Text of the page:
• Speakers from Saudi Arabia, Ethiopia, Tatarstan, and Columbia discussed ways in which their respective countries are attempting to instill social and economic tolerance

DUBAI: With over 200 nationalities currently residing in the GCC, countries across the region are continuing to promote the values of tolerance and coexistence through various initiatives.

The UAE first introduced the post of minister of tolerance with the appointment of Sheikha Lubna Al-Qasimi in 2016, reinforcing its commitment to eradicate ideological, cultural and religious bigotry in society.

The second edition of the World Tolerance Summit, held in Dubai on November 13 and 14, saw a bigger number of countries participating, including Saudi Arabia.

Dr Sheikh Abdullah bin Mohammed Al Fawzan, vice-chairman and secretary general of the King Abdulaziz Center for National Dialogue, reviewed the Kingdom’s tolerance initiatives, and described the summit as “an opportunity to bring about positive change.”

The summit’s second day included a session titled “Tolerance in Multiculturalism: Achieving the Social, Economic and Humane Benefits of a Tolerant World,” in which speakers from Saudi Arabia, Ethiopia, Tatarstan, and Columbia discussed ways in which their respective countries are attempting to instill social and economic tolerance.

Princess Lamia bint Majed Saud Al-Saud, secretary general and board member of Alwaleed Philanthropies in Saudi Arabia, touched on the importance of tolerance in humanitarian work.

“It is extremely important to be a tolerant and accepting person in order to be able to help others. Our organization works in 180 countries — and we do not have any discrimination when it comes to language, religion or color,” said Al-Saud.

She said the region’s diversity of nationalities is at the essence of the Arab society: “I think that tolerance is in our DNA. It is something we can trace back through our history and previous civilizations.”

Alwaleed Philanthropies promotes cultural understanding through various centers across the world. Some of the most active are those located in Harvard University and Edinburgh.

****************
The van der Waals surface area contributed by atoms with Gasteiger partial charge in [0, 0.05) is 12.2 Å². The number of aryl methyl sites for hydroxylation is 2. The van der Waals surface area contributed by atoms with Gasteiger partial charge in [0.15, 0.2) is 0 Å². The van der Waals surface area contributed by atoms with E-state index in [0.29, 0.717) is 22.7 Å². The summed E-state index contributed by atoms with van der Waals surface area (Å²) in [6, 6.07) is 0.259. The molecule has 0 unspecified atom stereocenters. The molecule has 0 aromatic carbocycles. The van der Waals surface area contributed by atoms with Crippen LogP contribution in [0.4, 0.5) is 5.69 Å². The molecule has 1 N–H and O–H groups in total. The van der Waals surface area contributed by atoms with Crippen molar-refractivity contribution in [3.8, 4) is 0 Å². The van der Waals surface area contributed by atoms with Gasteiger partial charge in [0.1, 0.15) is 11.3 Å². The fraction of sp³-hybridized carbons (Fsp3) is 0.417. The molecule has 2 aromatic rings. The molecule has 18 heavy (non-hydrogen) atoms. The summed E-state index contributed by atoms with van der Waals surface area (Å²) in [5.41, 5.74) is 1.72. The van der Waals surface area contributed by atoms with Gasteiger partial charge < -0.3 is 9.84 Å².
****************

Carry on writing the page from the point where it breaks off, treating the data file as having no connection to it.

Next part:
“Prince (Al-)Waleed realized there was a serious problem in the way people viewed Islam and Arab culture after 9/11 and decided to take a proactive approach to fix this through the centers, which work on restoring the image of Muslims,” said Al-Saud.

She added: “Tolerance starts with one’s self. You have two ears, so listen to others before you talk and keep an open mind.”

Also speaking at the summit, President Rustam Nurgaliyevich Minnikhanov of Tatarstan discussed the progress of tolerance in the republic’s various cities, which have a population of 4 million people from 173 nationalities.

The two main religions in Tatarstan are Islam and Orthodox Christianity, and the sovereign state went through a long period of conflict before religious groups found common ground.

“We have gone from 20 mosques in (Tatarstan) to more than 1,500, with some just 200 meters away from a church,” said Minnikhanov. “Today, we have stability in our cities, and we have created a council to adopt a system through which we can strengthen the values of tolerance and maintain the peaceful coexistence of religious parties.”

More than 20 million Muslims currently reside in Tatarstan, where new policies in healthcare, education and tourism are catering to the “halal lifestyle,” he added.

Similarly, Muferihat Kamil, Minister of Peace in the Federal Democratic Republic of Ethiopia said her country aims to move forward from a past based on prejudiced conflict.

“The reason behind building a ministry of peace in Ethiopia is the aspirations we have for our people in the existing situation in the country,” she said. “We aim to empower our people and build peace that will resonate with the rest of the region.”

Lucy Jeannette Bermudez Bermudez, president of the State Council of Colombia, discussed her country’s current transition between its government, residents and armed groups. “In order to promote tolerance and respect in the country, our concentration has been on the group known as FARC — the Revolutionary Armed Forces of Columbia, which has now evolved into a political party,” said Bermudez.

The conflict between government and paramilitary groups, crime syndicates and FARC in Colombia began in the mid-1960s, and she stressed the need for the coexistence of different views, religions and race.

“We have different characteristics that we have to live with and even celebrate,” she added. “The advances we see in the UAE are something we look forward to establishing in my country. This model of government is one we should all follow.”